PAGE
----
The good

The experience of dealmaking during the Covid-19 lockdown shows virtual M&A works. Having forced the industry to fully embrace technology and digital tools, there is no denying that dealmaking remains a smooth process, even increasing productivity and the speed in which deals are being completed in the majority of cases.

DC Advisory has seen efficiency and productivity increase when deals are completed virtually. This is due to multiple reasons including; the immediate ability to schedule working sessions, an increased availability of management, investors, buyers, lenders, and third-party advisors and reduced travel and stayovers.

Though corporates who may be going through the M&A process for the first time are taking longer to get comfortable with it, private equity has been seeing the demonstrable benefits of operating in a solely virtual world:

    • The all virtual environment has increased the number of ideas that private equity can hear each day - and in the current uncertain and volatile environment of the pandemic, we believe that there has never been a better opportunity to have more time to look for investments  
    • For management teams and CEOs from companies involved in prospective deals, meeting the other side remains important, but such interactions are increasingly occurring virtually without detriment to the result

On the whole, virtual dealmaking is enabling M&A to take place quicker and everything points towards this continuing, even as the impact of Covid-19 recedes.

This also presents particular advantages with cross-border deals as businesses can communicate with prospective buyers and targets whether next door or on another continent - saving time, energy and money on travelling to various locations to meet. In addition, with the current environmental climate, many companies are looking to review their carbon footprint making flying less preferable. Equally, the state of the current global economy means businesses are also in the process of reducing their overheads and will be likely reviewing the cost of travel and expenses at board-level. These factors combined means that, even as borders open and health risks reduce, the time for physical meetings may have passed.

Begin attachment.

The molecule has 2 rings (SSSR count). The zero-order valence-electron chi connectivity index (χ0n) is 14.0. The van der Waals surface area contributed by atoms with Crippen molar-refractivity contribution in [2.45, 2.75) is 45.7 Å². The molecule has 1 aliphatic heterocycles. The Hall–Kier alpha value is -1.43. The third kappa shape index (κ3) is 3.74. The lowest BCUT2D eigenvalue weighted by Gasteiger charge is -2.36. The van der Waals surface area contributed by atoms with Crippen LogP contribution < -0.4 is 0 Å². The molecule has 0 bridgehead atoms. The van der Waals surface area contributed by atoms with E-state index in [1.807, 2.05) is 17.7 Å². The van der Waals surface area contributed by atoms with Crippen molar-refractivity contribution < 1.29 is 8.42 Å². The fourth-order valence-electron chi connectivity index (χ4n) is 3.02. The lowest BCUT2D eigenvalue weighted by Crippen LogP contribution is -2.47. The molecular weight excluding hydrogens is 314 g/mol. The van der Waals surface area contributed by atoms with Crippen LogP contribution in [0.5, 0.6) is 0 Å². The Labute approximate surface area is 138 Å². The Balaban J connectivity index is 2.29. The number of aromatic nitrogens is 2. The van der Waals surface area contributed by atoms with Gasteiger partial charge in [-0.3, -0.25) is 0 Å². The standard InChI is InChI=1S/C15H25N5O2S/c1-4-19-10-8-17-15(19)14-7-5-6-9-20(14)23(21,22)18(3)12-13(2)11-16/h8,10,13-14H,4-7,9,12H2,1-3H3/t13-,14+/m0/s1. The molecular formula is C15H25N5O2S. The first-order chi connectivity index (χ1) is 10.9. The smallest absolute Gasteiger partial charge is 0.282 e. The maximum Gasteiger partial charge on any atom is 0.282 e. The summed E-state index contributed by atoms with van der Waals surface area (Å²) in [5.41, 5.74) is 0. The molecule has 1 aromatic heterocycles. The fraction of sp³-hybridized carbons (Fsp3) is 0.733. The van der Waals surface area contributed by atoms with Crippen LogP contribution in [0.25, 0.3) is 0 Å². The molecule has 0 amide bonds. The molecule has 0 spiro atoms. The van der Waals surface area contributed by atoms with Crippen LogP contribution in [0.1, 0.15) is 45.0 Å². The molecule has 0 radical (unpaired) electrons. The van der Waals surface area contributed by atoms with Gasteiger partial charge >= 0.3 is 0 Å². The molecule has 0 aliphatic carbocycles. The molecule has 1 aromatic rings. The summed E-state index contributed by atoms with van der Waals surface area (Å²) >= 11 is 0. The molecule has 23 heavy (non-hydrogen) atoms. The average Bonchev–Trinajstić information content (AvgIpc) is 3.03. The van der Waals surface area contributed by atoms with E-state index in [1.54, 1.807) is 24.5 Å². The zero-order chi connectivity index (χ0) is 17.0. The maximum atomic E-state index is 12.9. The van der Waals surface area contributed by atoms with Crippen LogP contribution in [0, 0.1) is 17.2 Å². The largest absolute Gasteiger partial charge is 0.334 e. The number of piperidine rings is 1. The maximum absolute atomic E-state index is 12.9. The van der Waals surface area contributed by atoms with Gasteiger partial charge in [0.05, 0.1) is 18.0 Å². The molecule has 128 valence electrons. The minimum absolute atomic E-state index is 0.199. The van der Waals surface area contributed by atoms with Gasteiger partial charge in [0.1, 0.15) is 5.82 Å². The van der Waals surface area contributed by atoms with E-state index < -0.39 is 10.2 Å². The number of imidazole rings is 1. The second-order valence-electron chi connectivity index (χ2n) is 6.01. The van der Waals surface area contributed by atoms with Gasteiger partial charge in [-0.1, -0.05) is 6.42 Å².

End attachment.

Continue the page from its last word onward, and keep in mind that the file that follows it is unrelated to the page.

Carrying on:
The bad

So is it all roses? No. There have been concerns around the personal / human element of dealmaking being lost – management teams are not able to test or build chemistry with their investors, and discussions feel more transactional and sanitised. Likewise, the loss of ceremonious in-person closing dinners has meant the excitement around closing is reduced to a ‘confirmation’ or virtual happy hour (at least until social distancing restrictions are lifted). And while these are not necessarily process requirements, they are part of the parties’ relationship building experience.

Equally, there are risks associated with the reliance on technology. Though cloud-based platforms and communication technology has proven to be highly reliable, on a local level, reliance on internet connections has thrown up new challenges. As people have been forced to work from home, local broadband has been pushed to its limits, especially in smaller towns and rural areas. When tackling sensitive or urgent deal requirements, an unreliable internet connection could cause additional stress and potential issues.

The ‘up and coming’

While many things are uncertain post-Covid, the benefits of virtual dealmaking are clear. For forward-leaning businesses and PE firms, transactions will likely continue to benefit from the efficiency and international access that virtual processes offer, and perhaps include crucial in-person elements only where necessary. So as the world recovers in its ‘new normal’ state, so too will deal-making.

[1] Mergermarket, Q4 2019 -


This article is for informational purposes only and is not, and may not be relied on as, investment advice.